French police warned extremists planning attacks could be heading for country
Police and anti-terrorism investigators have been alerted to the possibility that small groups of extremists have left Syria for France and Belgium with plans to stage attacks, a French security official said.
Belgian intelligence services sent a note to French counterparts about the possible groups, and it was sent to police across France on Tuesday, the official said.
French authorities remain "very cautious" about the information because they receive such notes routinely, the official said.
The official said the information does not change the government's overall understanding of the threat.
France is already under high alert because Islamic State extremists targeted Paris last year and have threatened violence during the Euro 2016 football tournament.
Belgium's Derniere Heure tabloid reported on Wednesday that Belgium's anti-terror office has warned police that fighters with access to weapons could have left Syria about 10 days ago bound for Belgium and France. It was the latest of several recent reports that fighters from Syria could pose an imminent threat.
The paper, which said it had obtained an alert message, said fighters travelling without passports were believed to be trying to reach Europe by boat via Turkey and Greece. A Brussels shopping centre, an American fast-food chain and police could be among their targets.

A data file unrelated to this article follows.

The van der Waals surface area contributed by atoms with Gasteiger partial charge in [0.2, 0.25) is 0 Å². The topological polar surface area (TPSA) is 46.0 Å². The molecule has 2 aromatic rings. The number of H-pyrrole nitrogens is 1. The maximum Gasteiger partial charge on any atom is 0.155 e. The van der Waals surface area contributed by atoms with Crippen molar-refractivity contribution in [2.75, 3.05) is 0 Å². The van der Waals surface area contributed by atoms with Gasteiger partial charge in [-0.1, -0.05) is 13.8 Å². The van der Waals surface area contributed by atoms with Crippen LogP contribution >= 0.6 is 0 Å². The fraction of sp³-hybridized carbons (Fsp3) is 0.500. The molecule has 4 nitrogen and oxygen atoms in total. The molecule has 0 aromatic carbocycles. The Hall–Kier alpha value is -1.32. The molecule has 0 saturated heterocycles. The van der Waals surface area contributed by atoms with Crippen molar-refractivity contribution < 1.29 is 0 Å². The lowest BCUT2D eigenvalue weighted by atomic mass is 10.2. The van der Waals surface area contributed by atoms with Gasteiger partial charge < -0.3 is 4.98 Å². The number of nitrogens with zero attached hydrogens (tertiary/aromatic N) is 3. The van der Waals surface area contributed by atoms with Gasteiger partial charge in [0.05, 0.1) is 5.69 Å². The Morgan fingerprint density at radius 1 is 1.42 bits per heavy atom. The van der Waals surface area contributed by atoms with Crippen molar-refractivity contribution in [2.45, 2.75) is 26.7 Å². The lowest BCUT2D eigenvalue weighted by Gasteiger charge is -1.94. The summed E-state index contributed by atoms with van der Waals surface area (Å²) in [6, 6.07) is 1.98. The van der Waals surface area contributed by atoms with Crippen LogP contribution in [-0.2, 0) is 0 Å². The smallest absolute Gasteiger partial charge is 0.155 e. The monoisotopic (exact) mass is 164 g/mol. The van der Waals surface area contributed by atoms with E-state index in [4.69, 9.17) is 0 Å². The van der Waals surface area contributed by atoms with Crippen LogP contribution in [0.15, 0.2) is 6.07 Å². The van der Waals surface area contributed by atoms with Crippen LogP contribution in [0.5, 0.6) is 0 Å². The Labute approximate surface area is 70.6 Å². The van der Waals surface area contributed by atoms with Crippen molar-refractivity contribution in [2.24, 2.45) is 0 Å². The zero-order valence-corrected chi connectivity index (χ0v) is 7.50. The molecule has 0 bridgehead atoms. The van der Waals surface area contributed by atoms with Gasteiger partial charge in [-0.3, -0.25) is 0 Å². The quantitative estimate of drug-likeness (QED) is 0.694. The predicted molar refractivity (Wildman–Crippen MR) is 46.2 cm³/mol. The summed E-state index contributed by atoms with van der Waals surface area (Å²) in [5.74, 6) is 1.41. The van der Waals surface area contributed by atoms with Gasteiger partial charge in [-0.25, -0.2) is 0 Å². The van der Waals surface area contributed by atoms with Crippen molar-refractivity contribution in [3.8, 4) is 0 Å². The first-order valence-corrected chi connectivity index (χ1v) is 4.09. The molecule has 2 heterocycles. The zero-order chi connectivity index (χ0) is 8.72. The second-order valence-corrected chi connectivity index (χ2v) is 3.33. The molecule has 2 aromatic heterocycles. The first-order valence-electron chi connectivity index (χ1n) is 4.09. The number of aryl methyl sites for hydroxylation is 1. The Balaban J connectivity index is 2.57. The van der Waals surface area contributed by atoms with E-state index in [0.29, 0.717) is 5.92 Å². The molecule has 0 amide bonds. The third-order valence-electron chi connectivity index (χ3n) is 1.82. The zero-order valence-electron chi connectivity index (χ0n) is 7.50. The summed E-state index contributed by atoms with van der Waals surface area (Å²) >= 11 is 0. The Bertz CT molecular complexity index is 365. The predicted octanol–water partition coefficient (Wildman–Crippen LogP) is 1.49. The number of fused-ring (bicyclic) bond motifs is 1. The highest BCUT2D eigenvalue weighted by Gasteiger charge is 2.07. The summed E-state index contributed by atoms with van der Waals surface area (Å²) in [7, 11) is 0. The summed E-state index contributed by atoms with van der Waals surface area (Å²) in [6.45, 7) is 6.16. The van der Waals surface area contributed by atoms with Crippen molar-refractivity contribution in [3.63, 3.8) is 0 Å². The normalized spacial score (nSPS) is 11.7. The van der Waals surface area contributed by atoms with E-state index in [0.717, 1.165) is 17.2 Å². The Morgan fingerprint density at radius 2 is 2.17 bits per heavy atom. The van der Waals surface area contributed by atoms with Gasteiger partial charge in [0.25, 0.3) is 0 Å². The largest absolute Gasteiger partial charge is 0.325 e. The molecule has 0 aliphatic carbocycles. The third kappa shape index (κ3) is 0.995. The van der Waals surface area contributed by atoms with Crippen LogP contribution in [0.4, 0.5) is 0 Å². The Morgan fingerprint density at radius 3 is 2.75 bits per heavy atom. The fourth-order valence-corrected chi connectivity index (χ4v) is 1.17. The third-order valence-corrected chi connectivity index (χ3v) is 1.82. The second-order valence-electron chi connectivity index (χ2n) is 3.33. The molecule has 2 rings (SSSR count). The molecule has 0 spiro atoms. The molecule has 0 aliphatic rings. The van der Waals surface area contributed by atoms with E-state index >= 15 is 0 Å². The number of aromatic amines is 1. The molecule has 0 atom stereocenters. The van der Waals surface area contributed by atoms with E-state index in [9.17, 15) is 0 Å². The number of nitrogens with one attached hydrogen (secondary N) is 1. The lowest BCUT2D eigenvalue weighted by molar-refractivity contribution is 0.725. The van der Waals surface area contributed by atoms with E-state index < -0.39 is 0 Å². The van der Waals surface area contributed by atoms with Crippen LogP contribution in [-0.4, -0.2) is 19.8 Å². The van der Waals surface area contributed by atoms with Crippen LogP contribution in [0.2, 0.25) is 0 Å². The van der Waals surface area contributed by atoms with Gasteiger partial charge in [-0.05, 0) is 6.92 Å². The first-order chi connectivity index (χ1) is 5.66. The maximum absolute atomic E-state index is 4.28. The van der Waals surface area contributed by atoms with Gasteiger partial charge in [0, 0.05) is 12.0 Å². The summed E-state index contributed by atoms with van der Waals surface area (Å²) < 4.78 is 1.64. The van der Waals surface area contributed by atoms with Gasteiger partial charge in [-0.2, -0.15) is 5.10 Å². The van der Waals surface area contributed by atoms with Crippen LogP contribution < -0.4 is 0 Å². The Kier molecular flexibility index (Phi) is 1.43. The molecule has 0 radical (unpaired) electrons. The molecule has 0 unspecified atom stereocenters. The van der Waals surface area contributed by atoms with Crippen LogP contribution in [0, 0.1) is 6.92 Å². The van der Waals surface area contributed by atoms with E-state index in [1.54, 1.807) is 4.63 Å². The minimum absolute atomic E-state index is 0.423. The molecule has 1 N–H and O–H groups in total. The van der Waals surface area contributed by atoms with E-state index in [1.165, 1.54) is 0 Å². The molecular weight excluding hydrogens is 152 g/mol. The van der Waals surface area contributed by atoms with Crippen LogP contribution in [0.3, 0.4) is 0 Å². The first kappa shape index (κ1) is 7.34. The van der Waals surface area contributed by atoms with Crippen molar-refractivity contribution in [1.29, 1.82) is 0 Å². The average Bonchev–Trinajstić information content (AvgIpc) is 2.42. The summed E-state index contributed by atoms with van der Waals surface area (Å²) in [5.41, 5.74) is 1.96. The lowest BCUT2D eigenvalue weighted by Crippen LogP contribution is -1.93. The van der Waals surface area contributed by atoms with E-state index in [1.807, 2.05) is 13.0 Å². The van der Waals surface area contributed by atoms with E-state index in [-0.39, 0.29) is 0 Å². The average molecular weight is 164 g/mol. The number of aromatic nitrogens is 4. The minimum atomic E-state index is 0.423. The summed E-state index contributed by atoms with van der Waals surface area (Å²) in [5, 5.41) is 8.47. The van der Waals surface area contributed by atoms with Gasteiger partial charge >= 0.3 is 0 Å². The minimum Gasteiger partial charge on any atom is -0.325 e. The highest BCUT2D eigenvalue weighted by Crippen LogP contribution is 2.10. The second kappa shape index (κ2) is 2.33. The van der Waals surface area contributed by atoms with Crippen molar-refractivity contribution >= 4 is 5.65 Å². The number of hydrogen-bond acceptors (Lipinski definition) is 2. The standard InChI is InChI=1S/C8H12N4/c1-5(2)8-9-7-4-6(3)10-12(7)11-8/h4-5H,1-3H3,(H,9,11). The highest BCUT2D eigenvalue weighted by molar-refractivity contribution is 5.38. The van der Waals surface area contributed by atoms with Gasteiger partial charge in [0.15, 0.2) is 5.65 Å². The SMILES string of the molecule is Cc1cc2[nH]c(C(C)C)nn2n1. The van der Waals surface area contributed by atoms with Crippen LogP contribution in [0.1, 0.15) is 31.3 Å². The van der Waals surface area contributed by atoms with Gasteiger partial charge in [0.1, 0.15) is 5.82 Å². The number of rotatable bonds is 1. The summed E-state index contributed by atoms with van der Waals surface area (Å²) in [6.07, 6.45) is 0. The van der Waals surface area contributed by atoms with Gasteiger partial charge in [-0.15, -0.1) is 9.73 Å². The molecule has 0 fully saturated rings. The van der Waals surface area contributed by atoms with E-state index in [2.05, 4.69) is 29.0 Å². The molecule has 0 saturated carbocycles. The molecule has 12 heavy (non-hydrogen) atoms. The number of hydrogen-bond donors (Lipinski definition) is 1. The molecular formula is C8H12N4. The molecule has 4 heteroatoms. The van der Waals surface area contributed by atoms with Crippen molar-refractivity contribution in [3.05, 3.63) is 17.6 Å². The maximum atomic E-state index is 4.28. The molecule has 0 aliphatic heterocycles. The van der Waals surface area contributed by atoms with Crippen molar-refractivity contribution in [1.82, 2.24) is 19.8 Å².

Belgium's security threat analysis centre said on Wednesday it is keeping the country's security alert status at its current level.
"We are still on level three, quite a high level of threat," said Benoit Ramacker, spokesman for the Crisis Centre. Level three out of a possible four means the threat is considered serious, possible and probable.
Mr Ramacker said, "these kinds of potential targets are under protection anyway" and that "nothing has changed in terms of security".
He declined to comment specifically on the reports, saying only that "there is a lot of information coming in".
Belgium has been on level three or above since November, in the wake of the massacres in Paris that killed 130 people, with extra police and military mobilised.
It is not the first report that fighters might have been dispatched to Europe since the March 22 suicide attacks on the Brussels airport and subway that killed 32. On April 19, Crisis Centre chief Paul Van Tigchelt said there were signals from Islamic State that fighters were sent to Europe, including Belgium.
The French official said it is unclear whether the Belgian note could have any link to an attack Monday night by an Islamic State extremist who killed two French police officials.
The stabbing in a Paris suburb revived French concerns about the IS threat. France's president and prime minister warned on Wednesday that the world faces a long war to defeat terrorism.
"I said we were at war, that this war will take a generation, that it will be long," Prime Minister Manuel Valls said on France Inter radio.